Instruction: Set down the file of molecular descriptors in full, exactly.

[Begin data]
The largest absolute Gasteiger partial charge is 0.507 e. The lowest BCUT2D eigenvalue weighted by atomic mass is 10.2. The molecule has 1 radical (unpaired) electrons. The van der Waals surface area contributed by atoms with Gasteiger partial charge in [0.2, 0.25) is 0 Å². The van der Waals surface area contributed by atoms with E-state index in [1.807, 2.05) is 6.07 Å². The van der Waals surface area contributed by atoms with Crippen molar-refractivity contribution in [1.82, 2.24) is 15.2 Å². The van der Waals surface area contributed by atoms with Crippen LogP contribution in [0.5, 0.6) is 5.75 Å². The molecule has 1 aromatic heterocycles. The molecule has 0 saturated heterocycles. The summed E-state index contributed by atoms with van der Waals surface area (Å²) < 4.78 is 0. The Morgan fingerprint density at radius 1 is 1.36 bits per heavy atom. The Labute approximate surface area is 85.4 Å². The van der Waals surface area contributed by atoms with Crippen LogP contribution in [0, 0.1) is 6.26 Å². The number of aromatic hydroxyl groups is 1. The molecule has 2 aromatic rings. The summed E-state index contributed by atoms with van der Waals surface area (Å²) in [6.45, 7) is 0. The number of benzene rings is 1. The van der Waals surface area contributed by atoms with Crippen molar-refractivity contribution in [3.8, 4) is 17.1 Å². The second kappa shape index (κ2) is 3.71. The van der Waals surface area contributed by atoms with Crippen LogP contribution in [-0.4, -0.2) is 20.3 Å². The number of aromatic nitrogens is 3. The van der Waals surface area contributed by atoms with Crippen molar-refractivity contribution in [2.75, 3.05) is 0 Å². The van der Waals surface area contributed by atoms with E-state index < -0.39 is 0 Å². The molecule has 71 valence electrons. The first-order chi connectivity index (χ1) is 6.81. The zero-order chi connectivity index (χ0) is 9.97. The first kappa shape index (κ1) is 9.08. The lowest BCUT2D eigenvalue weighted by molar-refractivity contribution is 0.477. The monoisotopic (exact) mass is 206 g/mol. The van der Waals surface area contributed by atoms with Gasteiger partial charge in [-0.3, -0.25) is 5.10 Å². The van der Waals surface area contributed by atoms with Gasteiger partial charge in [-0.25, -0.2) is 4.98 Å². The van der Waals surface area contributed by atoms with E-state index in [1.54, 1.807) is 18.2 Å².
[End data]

The largest absolute Gasteiger partial charge is 0.507 e. The lowest BCUT2D eigenvalue weighted by atomic mass is 10.2. The molecule has 1 radical (unpaired) electrons. The van der Waals surface area contributed by atoms with Gasteiger partial charge in [0.2, 0.25) is 0 Å². The van der Waals surface area contributed by atoms with E-state index in [1.807, 2.05) is 6.07 Å². The van der Waals surface area contributed by atoms with Crippen molar-refractivity contribution in [1.82, 2.24) is 15.2 Å². The van der Waals surface area contributed by atoms with Crippen LogP contribution in [0.5, 0.6) is 5.75 Å². The molecule has 1 aromatic heterocycles. The molecule has 0 saturated heterocycles. The summed E-state index contributed by atoms with van der Waals surface area (Å²) < 4.78 is 0. The Morgan fingerprint density at radius 1 is 1.36 bits per heavy atom. The Labute approximate surface area is 85.4 Å². The van der Waals surface area contributed by atoms with Crippen LogP contribution in [0, 0.1) is 6.26 Å². The number of aromatic hydroxyl groups is 1. The molecule has 2 aromatic rings. The summed E-state index contributed by atoms with van der Waals surface area (Å²) in [6.45, 7) is 0. The number of benzene rings is 1. The van der Waals surface area contributed by atoms with Crippen molar-refractivity contribution in [3.8, 4) is 17.1 Å². The second kappa shape index (κ2) is 3.71. The van der Waals surface area contributed by atoms with Crippen LogP contribution in [-0.4, -0.2) is 20.3 Å². The number of aromatic nitrogens is 3. The van der Waals surface area contributed by atoms with Crippen molar-refractivity contribution in [2.75, 3.05) is 0 Å². The van der Waals surface area contributed by atoms with E-state index < -0.39 is 0 Å². The molecule has 71 valence electrons. The first-order chi connectivity index (χ1) is 6.81. The zero-order chi connectivity index (χ0) is 9.97. The first kappa shape index (κ1) is 9.08. The lowest BCUT2D eigenvalue weighted by molar-refractivity contribution is 0.477. The monoisotopic (exact) mass is 206 g/mol. The van der Waals surface area contributed by atoms with Gasteiger partial charge in [-0.3, -0.25) is 5.10 Å². The van der Waals surface area contributed by atoms with Gasteiger partial charge in [-0.25, -0.2) is 4.98 Å². The van der Waals surface area contributed by atoms with E-state index in [1.54, 1.807) is 18.2 Å².